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Lecture 6

Media, Information and Technoculture 2000F/G Lecture Notes - Lecture 6: Reginald Fessenden, Atlantic Ocean, Heinrich Hertz


Department
Media, Information and Technoculture
Course Code
MIT 2000F/G
Professor
Daniel Robinson
Lecture
6

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Radio History (Week 6)
TELEGRAPH AND TELEPHONE
Limited to where the lines were laid
Both bi-directional
Phone instantaneous
Both were privately owned but there was public regulation, especially of the
telephone industry
o Gov. approved monopolies
Telephone is a natural monopoly
o Only makes sense if one company does it but you have to regulate that
company, a regulated monopoly
EARLY RADIO: MAIN THEMES
Wired/Wireless
o The early radio morse code messages were very similar to telegraph,
but it went into the ether and could be picked up by someone with a
radio receiver somewhere else
Bi-directional: one to one
o Individuals have their radio sets, they tap out morse code, someone
else taps out morse code back
o Not how radio works today
Today radio is not one to one, it is one to many
Today it is a one way model
o Went from bi-directional to uni-directional
Uni-directional
o Central transmitter to passive receivers
o Broadcasting
Public interest/commercial interest
o The state plays a big role in radio
o Government regulated radio far more so than other types of
communication would become because the public had an interest
because the radio waves in the air were limited, and gov had to step in
and make sure radio stations would have a public mission
o The public had more of an impact on its development than the
telegraph
RADIO/TECHNOLOGY
Radio waves
o Electro-magnetic energy, radiating in waves (not wires)
o Go very fast
o Could travel for hundreds of miles
Heinrich Hertz (1888)
o Lab experiments
o Telegraph without wires (ertzian waves
Sent in Morse code
It could go where the telegraph could not go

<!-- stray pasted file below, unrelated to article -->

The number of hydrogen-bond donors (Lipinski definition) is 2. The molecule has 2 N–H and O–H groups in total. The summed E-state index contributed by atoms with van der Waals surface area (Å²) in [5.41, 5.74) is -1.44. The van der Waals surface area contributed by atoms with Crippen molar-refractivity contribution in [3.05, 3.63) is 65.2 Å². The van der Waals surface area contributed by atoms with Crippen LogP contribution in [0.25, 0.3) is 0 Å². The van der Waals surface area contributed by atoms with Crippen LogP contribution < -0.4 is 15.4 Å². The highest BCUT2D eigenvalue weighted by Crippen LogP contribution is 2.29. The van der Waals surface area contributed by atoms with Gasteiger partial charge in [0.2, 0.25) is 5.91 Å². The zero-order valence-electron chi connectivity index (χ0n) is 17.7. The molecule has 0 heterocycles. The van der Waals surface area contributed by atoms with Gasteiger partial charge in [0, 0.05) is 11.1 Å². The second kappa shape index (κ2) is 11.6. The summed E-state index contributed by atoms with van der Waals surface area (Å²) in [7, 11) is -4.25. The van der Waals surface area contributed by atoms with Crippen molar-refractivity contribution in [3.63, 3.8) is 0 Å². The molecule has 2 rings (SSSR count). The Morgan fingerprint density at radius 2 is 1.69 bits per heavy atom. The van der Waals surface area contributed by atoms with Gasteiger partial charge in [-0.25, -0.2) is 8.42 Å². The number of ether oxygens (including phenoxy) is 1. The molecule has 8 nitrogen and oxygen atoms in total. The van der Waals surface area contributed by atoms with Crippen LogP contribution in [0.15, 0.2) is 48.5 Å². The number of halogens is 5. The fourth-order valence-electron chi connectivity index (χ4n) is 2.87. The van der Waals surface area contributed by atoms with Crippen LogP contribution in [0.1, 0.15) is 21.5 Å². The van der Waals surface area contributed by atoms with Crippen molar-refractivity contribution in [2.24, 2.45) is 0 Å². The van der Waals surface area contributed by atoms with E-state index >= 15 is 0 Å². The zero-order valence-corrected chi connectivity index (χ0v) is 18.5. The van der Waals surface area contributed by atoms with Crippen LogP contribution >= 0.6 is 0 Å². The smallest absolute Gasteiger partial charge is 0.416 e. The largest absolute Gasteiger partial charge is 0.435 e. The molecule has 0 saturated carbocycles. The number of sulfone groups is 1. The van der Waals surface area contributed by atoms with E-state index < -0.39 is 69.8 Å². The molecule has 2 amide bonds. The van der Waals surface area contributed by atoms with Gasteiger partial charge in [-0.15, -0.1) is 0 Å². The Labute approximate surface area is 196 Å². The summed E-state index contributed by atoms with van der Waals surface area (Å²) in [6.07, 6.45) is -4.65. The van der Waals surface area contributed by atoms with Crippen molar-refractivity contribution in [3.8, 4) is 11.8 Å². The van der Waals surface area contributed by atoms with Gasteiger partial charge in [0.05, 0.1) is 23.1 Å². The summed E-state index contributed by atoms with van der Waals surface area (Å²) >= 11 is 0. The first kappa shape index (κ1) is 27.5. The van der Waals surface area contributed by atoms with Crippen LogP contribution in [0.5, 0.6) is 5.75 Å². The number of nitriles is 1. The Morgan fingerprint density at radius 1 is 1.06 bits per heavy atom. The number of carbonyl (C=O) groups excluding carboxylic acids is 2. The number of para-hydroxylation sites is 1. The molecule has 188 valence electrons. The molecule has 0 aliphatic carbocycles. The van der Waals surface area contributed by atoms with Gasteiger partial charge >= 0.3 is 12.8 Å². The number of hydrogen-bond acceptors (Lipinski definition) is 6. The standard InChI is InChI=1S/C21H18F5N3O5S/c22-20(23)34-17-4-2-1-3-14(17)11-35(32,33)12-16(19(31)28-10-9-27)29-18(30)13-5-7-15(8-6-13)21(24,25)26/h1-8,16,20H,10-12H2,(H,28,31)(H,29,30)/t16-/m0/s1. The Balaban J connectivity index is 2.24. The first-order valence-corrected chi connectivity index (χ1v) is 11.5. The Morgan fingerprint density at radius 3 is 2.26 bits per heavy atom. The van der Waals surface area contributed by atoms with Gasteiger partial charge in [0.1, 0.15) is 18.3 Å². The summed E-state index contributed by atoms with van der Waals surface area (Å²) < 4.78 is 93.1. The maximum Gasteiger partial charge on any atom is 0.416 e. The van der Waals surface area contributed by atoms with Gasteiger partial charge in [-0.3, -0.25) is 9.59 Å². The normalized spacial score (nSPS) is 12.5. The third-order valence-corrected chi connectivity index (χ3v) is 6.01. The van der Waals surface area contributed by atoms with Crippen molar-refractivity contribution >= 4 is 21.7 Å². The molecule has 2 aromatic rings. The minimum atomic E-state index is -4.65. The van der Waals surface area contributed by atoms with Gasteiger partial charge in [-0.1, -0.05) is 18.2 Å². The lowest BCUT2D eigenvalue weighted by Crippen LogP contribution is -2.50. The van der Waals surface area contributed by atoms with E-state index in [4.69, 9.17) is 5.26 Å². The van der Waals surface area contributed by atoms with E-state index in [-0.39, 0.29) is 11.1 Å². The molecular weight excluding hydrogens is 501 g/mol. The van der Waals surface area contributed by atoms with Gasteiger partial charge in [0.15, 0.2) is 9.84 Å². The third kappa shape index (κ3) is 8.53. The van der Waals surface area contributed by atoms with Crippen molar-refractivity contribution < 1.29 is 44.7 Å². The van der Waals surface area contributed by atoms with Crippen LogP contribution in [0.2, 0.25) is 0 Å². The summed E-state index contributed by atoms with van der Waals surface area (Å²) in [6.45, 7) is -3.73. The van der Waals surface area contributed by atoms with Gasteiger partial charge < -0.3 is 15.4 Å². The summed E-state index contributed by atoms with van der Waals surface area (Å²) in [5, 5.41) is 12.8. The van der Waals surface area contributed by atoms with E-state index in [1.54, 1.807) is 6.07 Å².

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GUGLIELMO MARCONI
The main place the telegraph could not go was over water
Land-Ship
o Communicate between ship and shore
o Very popular with shipping
Trans-Atlantic Signal
o Telegraph that goes under the atlantic, but this meant that the ships
could not get telegraph signals
Marconi Wireless Telegraph and Signal Co
o Trans-Atlantic
o First commercial service
Dec 1901
o Marconi sent the first wireless radio message across the Atlantic
ocean
o Cheaper than the telegraph with the wire under the ocean
o Conflict from telegraph companies
Still being done by Morse code
REGINALD FESSENDEN (1866-1932)
Canadian
Influenced by Bell
o Take a microphone circuit and put it in a radio transmitter output ad
transmit a voice message over the radio waves as opposed to voice
message
First voice transmission
o Radiotelephone 9
o  is it snowing where you are was the first message
Shore-to-ship broadcast, 96
o Christmas eve
o Record some poetry reciting, some violin and singing, and
broadcasted that out to any ships that wouldve been going along the
shore and picking it up
Still dont see regular voice broadcasting till the 9s
EARLY RAD)O-TELEGRAP(
Morse Code
Shipping/distress calls
o 1909: shipwreck out at sea and the wireless communications saved
1700 lives
Titanic (1912)
o The radio operator sends out a distress signal
o The wireless operator on the closest ship had already gone to bed
o The ships radioed shore to tell them to send ships, but through the
trans-atlantic wire, people in London were keeping up with the rescue
through the telegraph
Simultaneity of Experience
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o A large number of people can experience something in real time living
in different parts of the world
o Wireless radio signals enabled that to happen
Worldwide network
o By the 1910s
o
AMATEUR RADIO
Now its not just companies that are getting radio, they become more
available to regular people
Technical expertise
o Home-made radio sets
o People would get them and then do exploratory listening
Exploratory listening-distance
o Listen to what kinds of messages you could get
o Wasnt cheap
Middle-class boys/men
o Disproportionately male than female
Unregulated frequencies
Bi-directional
o Send messages back and forth
o By 1910, there were more amateur operators than there were
commercial or military ones
AMATEUR RADIO
Pranks
o All Titanic passengers safe
Obscene/false messages
o Pretending to be ship commanders
o Shading officials
o It was hard to pin down where the signals were coming from
Lots of radio traffic
o They were clogging up the airwaves
Radio Act of 1912 (US)
o They required the amateur users to have a license
o The amateur could not transmit on wavelengths reserved for
commercial interests or the military
o They were pushing them into certain frequency areas
o Limited the power of these radio sets
By limiting the power of th radios et you limit the distance that
tit can travel and can contain the amateur ones
WORLD WAR 1 (1914-1918)
Military control
o Naval/Shell-spotting
o Radio was useful for military operations, especially naval battles
o You had to develop a secret code, cant just use Morse code
o Ban citizen use during the war
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